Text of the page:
Artificial Intelligence (AI)

On April 30, 2024, the UK Medicines and Healthcare products Regulatory Agency (“MHRA”) outlined its strategic approach (“Approach”) to artificial intelligence (“AI”).  The Approach is a response to the UK Government’s white paper: a pro-innovation approach to AI regulation and subsequent Secretary of State letter of 1 February 2024, and is the culmination of 12 months’ work by the MHRA to ensure the risks of AI are appropriately balanced with the potential transformative impact of AI in healthcare.

AI in Healthcare

AI has the potential to revolutionize the healthcare sector and improve health outcomes at every stage of healthcare provision – from preventative care through to diagnosis and treatment.  AI can help in research and development by strengthening outcomes of clinical trials, as well as being used to improve the clinical care of patients by personalizing care, improving diagnosis and treatment, enhancing the delivery of care and health system efficiency, and supplementing healthcare professionals’ knowledge, skills and competencies. Continue Reading MHRA Outlines New Strategic Approach to Artificial Intelligence

On October 19, 2023, the World Health Organization (“WHO”) published a set of regulatory considerations on artificial intelligence (“AI”) for health (press release and full publication).  The publication is not guidance or policy but is intended as a resource for relevant stakeholders in medical devices ecosystems, including manufacturers who design and develop AI-embedded

Hot on the heels of recent announcements from the U.S. Food and Drug Administration (see our prior blogs here), the European Medicines Agency (“EMA”) has joined the conversation on the use of Artificial Intelligence (“AI”) and Machine Learning (“ML”) technologies in the medicinal product lifecycle.

AI and ML have the potential to enhance every

Last week, Jeremy Hunt, Chancellor of the Exchequer, published his Spring Budget for the UK.  It identified life sciences and digital technologies as “high growth sectors,” which the UK Government wishes to prioritize.  Among other things, the Budget outlined the Government’s plans to simplify medicines and technology approvals, plus changes to the regulation

The UK has reaffirmed its commitment to leading the way in regulatory innovation in software as a medical device (“SaMD”) and artificial intelligence as a medical device (“AIaMD”).  On 17 October 2022, the UK Medicines & Healthcare products Regulatory Agency (“MHRA”) published its Guidance on “Software and AI as a Medical Device Change Programme – Roadmap.”  It builds on the Government response to consultation on the future regulation of medical devices in the UK and follows on from the Software and AI as a Medical Device Change Programme, which was published in 2021.  The MHRA has provided deliverables, which map out a course for change to the regulation of this sector.Continue Reading Change is Coming for Software and AI Medical Devices in the UK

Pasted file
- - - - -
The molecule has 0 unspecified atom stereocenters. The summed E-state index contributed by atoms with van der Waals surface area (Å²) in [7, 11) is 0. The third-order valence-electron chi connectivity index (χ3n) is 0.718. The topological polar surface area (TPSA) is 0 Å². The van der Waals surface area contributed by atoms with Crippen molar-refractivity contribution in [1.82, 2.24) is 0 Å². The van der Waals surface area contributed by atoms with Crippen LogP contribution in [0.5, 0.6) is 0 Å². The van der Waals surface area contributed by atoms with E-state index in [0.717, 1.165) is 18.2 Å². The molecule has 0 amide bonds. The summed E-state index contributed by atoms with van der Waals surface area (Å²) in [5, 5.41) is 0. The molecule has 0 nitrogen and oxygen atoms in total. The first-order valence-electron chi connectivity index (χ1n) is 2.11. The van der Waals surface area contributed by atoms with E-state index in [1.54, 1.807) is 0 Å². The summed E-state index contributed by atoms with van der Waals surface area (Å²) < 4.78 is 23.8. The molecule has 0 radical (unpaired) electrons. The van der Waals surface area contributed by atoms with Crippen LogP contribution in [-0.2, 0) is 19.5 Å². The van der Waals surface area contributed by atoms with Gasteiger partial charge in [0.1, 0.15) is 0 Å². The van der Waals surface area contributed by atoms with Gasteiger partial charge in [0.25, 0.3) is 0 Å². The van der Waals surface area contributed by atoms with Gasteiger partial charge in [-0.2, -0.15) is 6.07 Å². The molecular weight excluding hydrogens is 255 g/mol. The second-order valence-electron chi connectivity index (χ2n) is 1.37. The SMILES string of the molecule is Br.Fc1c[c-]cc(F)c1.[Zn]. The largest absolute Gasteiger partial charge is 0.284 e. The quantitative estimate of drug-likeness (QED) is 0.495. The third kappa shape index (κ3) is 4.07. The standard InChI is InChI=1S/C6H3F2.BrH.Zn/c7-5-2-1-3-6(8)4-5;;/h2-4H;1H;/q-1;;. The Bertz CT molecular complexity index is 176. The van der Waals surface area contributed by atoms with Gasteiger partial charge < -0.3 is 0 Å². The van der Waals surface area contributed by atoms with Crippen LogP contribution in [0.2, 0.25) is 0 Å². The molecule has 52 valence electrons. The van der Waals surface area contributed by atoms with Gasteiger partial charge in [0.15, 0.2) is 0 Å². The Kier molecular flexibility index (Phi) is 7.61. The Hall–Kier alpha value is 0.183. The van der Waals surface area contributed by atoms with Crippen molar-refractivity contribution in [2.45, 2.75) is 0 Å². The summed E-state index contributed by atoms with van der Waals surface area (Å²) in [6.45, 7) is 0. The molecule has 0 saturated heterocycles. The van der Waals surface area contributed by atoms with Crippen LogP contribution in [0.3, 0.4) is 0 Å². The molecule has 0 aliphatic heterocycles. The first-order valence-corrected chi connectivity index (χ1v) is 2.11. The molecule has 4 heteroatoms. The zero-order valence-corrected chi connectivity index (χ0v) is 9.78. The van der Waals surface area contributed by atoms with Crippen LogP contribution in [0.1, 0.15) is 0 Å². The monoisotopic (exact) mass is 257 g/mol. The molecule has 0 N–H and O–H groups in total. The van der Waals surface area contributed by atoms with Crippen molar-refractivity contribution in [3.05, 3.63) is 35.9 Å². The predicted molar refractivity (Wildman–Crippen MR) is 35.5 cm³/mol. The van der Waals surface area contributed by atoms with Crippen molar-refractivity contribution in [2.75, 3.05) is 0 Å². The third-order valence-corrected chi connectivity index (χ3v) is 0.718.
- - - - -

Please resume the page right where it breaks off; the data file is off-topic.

On 27 October 2021, the U.S. Food and Drug Administration (“FDA”), Health Canada, and the United Kingdom’s Medicines and Healthcare products Regulatory Agency (“MHRA”) (together the “Regulators”) jointly published 10 guiding principles to inform the development of Good Machine Learning Practice (“GMLP”) for medical devices that use artificial intelligence and machine learning (“AI/ML”).

Purpose

AI and ML have the “potential to transform health care” through their ability to analyse vast amounts of data and learn from real-world use.  However, these technologies also pose unique challenges, given their complexity and the constantly evolving, data-driven nature of their development.  The Regulators formed the guiding principles to “help promote safe, effective, and high-quality medical devices that use . . . AI/ML” and to “cultivate future growth” in this fast paced field.

The Regulators predict that the guiding principles could be used to: (i) adopt good practices from other sectors; (ii) tailor these practices to the medical technology/healthcare sector; and (iii) create new practices specific to the medical technology/healthcare sector.  The Regulators expect these joint principles to inform broader international engagements as well.Continue Reading U.S., UK and Canada Regulators Collaborate to Develop “10 Guiding Principles” for Good Machine Learning Practices (“GMLP”) for Medical Devices

The Medicines & Healthcare products Regulatory Agency (“MHRA”) has published a “Consultation on the future regulation of medical devices in the United Kingdom” (the “Consultation”), which will run until 25 November 2021.  The consultation sets out proposed changes to the UK medical device regulatory framework with the aim to “develop a world-leading future regime for medical devices that prioritises patient safety while fostering innovation.

Separately, the MHRA has published a work programme on software and AI as a medical device to deliver a regulatory framework that makes sure that the UK is the home of responsible innovation for medical device software.  Any legislative change proposed by the work programme will build upon the wider reforms to medical device regulation being consulted upon as a part of the Consultation.

The MHRA intends that any amendments to the UK medical device framework will come into force in July 2023.  This aligns with the date when UKCA marking will become mandatory in the UK and when EU CE marks will no longer be recognized.  The MHRA has made clear that it will provide adequate transition periods before adopting any new requirements.

All interested parties are encouraged to contribute to shaping the future regulation of medical devices in the UK by responding to the MHRA’s consultation before the deadline (25 November 2021).Continue Reading Consultation on the Future Regulation of Medical Devices in the UK, including Work Programme for Software and AI Medical Devices